Craig Mazin, now a Hollywood screenwriter, lived with Cruz during their freshman year on the Ivy League campus. He has had much to say about the experience, including as early as 2013, when he told the Daily Beast, “I would rather have anybody else be the president of the United States. Anyone. I would rather pick somebody from the phone book.”

The same year, he said on the Scriptnotes podcast that his problem with Cruz, who is now in an unexpectedly tough reelection campaign against Democratic Rep. Beto O’Rourke, was not political but personal. He called the Texas Republican a “nightmare of a human being.”

Mazin said he had fielded complaints from women about Cruz strolling through the dorm hallway in a bathrobe. In 2016, when Cruz came under a spotlight as a White House contender, Mazin took particular issue with a position his former roommate had defended as solicitor general of Texas. A 2007 legal brief justified the state’s ban on sex toys by observing that “there is no substantive-due-process right to stimulate one’s genitals for nonmedical purposes unrelated to procreation or outside of an interpersonal relationship.”

“I was his college roommate. This would be a new belief of his,” tweeted Mazin, who co-wrote two of the “Hangover” films. Some of his other posts about his old roommate include unprintable insults.

Cruz hasn’t said much about Mazin’s barbs, although others have come to the senator’s defense, including his college debate partner, David Panton. Ian Tuttle, writing in the National Review in 2016, accused Mazin of harboring an “abnormal fascination with his freshman roommate.”

Social media was also the terrain on which a man who once shared a dorm room with Kevin Nicholson — an unsuccessful candidate in this year’s Republican primary to oppose Sen. Tammy Baldwin (D-Wis.) — waged war against his onetime bunkmate.

“I was @KevinMNicholson roommate in college,” wrote Adam Tillotson, according to the Milwaukee Journal Sentinel. “He is everything that is wrong with politics — self serving, pugnacious, & narcissistic #fraud.”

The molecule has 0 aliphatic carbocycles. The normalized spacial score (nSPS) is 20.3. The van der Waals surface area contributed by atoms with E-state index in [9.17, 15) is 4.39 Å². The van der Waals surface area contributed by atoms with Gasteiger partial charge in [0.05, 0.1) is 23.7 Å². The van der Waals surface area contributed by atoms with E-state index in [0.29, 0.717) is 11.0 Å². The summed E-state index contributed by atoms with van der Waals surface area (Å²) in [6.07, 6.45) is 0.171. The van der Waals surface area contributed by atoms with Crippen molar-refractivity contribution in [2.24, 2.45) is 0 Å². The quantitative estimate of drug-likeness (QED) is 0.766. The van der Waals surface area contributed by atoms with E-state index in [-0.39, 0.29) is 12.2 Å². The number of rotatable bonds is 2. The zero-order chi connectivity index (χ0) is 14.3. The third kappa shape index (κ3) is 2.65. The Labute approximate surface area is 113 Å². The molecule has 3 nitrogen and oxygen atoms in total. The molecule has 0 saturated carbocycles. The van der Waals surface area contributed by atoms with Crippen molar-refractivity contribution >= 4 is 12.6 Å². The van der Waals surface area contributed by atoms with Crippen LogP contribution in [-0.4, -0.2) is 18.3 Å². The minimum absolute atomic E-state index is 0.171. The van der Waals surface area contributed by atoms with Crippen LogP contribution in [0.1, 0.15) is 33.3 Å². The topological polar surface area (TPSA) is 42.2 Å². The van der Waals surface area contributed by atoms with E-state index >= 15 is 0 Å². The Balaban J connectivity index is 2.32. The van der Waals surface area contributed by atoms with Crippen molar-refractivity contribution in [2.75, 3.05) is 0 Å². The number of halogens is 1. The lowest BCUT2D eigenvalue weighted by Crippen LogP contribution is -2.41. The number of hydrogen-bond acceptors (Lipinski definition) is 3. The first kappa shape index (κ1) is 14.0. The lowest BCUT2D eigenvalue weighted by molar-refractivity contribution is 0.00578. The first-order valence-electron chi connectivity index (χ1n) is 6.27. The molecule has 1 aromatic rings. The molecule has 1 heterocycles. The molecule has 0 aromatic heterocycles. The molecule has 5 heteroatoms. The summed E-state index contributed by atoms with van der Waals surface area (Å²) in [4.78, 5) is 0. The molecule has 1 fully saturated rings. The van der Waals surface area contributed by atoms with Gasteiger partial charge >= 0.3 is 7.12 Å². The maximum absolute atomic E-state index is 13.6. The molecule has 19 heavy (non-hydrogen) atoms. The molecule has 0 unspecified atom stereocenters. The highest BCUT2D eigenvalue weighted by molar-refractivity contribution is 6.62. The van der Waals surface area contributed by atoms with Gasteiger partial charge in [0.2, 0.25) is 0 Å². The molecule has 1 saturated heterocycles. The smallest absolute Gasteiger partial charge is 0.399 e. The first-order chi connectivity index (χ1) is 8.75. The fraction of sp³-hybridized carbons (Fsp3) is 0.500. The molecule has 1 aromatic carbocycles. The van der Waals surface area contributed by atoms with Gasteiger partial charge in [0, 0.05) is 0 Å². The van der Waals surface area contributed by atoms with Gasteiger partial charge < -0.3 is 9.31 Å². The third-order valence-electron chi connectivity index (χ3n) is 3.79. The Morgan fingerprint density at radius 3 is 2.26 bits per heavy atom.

Tillotson, the president of the Wayzata Education Association in Minnesota, lived with the Republican politician at the University of Minnesota. In a since-deleted post on the then-candidate’s Facebook page, Tillotson accused him of delusions of grandeur — putting ARFS1, short for Air Force One, on his license plate — and of misbehavior toward women, the Journal Sentinel reported.

“Everything was about Kevin,” Tillotson said in an interview with the newspaper. “He’s a more polished and more educated version of Donald Trump.”

An aide to the Republican dismissed the allegations by calling Tillotson a political partisan.

Now, a row with a former roommate has a candidate for state senate in Missouri on the defensive. Ryan A. Dillon, a Democrat, threatened to beat his roommate in 2006, the woman told police at the time, according to records unearthed by the St. Louis Post-Dispatch. The two were students at Westminster, a private college 100 miles west of St. Louis, and were feuding over emails that the roommate had sent to the candidate’s ex-girlfriend, according to the newspaper.